In some places in the mine shops, you can still make out narrow gauge track in the floors.
During the Cold War, the Air Force used the radar station to train bombardiers in radar-guided ordinance.
In this old repair shop, vines fall from the rotting roof to meet mossy concrete. Even though it had been dry for days, water dripped in from the roof to make permanent puddles between workstations. It was full of color and sound and industry and nature.
This ruined skyway looks like it should be at ground level because of the growth, but it’s actually the second floor of the building.
A circular common room in one of the original parts of the hospital. When the asylum was especially crowded, this would be filled with patient beds, too. It’s very strange that this floor was not tiled like the other common rooms. It makes me wonder if especially dangerous patients were kept in this ward; those who could not be trusted to not extract and sharpen the ceramic tiles. Portra 160.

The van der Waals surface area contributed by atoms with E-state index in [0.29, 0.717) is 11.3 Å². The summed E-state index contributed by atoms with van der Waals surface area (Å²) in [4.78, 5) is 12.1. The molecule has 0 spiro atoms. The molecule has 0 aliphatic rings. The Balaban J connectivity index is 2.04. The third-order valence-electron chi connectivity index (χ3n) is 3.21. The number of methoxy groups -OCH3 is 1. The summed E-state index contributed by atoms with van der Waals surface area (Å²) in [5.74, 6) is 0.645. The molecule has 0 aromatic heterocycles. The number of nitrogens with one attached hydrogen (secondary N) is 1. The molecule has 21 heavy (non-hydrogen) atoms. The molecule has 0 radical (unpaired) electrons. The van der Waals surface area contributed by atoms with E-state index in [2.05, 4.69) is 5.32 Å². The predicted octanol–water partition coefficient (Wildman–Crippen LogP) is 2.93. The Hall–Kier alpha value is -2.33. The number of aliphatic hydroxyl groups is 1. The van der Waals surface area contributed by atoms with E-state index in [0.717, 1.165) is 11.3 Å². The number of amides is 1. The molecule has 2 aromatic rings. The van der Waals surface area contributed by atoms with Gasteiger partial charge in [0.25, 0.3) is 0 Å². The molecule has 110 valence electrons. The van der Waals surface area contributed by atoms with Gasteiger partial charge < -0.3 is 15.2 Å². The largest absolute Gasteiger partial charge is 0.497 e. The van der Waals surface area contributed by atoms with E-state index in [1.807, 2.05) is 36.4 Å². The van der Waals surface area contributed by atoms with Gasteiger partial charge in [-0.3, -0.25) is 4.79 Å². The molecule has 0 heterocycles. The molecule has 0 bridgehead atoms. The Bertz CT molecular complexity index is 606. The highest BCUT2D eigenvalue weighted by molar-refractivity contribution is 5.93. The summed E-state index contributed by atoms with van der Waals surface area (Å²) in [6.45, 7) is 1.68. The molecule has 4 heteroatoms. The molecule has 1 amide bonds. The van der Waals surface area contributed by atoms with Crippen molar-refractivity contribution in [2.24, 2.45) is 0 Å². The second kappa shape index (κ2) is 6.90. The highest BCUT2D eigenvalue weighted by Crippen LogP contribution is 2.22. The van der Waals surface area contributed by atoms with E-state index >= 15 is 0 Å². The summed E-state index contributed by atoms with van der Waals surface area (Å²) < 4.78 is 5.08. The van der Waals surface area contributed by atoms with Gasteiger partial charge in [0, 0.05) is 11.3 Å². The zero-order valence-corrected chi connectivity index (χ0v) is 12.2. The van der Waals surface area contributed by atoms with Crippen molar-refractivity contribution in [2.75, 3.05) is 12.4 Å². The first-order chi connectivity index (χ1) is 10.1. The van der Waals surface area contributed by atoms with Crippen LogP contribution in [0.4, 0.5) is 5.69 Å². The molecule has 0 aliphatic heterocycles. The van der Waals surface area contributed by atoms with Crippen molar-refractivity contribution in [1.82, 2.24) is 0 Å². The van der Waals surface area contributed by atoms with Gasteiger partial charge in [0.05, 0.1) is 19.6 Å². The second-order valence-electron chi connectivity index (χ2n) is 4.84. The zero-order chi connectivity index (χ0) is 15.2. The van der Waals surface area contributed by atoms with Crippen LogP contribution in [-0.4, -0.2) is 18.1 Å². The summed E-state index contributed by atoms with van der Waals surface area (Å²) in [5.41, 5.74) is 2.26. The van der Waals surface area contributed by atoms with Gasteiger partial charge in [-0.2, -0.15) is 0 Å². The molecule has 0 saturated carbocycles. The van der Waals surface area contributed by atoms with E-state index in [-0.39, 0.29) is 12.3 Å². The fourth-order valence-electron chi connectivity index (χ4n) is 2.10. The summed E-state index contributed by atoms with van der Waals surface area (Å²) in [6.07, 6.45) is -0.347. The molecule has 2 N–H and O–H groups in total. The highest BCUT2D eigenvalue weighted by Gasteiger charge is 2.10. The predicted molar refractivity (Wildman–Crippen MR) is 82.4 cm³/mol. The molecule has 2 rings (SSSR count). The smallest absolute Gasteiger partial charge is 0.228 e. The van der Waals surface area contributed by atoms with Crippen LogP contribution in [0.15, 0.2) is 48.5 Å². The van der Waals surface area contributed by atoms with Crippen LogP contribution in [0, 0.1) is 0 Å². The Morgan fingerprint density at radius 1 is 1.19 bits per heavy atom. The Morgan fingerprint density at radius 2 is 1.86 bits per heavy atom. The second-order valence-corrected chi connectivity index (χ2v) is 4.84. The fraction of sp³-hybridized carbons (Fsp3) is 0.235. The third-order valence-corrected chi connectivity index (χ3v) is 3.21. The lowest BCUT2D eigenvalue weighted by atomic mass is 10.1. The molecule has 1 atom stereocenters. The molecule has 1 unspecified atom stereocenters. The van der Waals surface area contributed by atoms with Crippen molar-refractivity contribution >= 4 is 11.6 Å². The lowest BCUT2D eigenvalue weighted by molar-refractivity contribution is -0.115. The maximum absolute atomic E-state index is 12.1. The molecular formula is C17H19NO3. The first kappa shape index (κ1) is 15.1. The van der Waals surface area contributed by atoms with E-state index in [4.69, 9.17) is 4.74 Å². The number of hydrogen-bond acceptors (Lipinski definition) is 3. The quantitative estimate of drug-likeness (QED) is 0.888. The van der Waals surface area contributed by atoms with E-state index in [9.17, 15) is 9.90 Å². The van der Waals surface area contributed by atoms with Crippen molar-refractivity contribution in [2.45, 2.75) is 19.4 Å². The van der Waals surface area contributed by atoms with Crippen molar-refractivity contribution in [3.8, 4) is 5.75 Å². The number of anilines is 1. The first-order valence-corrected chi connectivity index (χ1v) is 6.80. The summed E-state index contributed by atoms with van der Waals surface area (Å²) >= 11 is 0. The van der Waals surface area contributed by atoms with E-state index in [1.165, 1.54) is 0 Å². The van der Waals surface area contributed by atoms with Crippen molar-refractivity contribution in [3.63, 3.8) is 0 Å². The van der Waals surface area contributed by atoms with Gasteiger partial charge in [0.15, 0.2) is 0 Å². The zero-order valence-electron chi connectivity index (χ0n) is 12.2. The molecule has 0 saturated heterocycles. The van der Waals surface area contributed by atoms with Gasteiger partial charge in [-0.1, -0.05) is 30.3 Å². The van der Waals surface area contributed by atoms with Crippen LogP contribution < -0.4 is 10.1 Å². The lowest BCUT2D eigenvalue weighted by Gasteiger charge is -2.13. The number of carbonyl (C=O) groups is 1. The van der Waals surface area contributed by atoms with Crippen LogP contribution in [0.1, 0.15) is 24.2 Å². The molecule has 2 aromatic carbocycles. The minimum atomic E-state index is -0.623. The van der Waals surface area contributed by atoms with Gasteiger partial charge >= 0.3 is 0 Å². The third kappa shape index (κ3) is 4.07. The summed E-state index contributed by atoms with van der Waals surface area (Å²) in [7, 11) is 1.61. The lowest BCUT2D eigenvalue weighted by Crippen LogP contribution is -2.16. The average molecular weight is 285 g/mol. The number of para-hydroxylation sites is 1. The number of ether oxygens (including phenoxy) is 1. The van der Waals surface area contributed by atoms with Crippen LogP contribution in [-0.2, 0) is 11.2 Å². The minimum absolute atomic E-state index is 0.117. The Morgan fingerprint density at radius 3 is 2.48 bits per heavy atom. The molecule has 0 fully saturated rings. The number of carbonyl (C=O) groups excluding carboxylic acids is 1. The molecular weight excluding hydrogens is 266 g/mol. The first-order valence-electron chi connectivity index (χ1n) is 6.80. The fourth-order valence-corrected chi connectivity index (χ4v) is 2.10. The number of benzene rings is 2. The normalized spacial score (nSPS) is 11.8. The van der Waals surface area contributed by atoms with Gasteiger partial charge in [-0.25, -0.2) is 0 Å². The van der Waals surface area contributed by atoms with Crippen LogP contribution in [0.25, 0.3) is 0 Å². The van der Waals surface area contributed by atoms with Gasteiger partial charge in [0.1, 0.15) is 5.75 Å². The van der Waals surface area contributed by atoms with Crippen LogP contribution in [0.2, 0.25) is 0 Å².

A closeup of the now-scrapped steel chute.
The concrete walls, heavy steel blast doors, and plastic roof tell me that this was one of the shell loading buildings.
A mix of brick and stone construction where the stock house meets the cellars. The caves brought well water to the brewery and drained the refuse away, and the various sewer connections are visible here and tell the story of the company’s expansion above.
This is the former air compressor house–one of them, at least–which turned steam power into air power to drive machinery across the production line.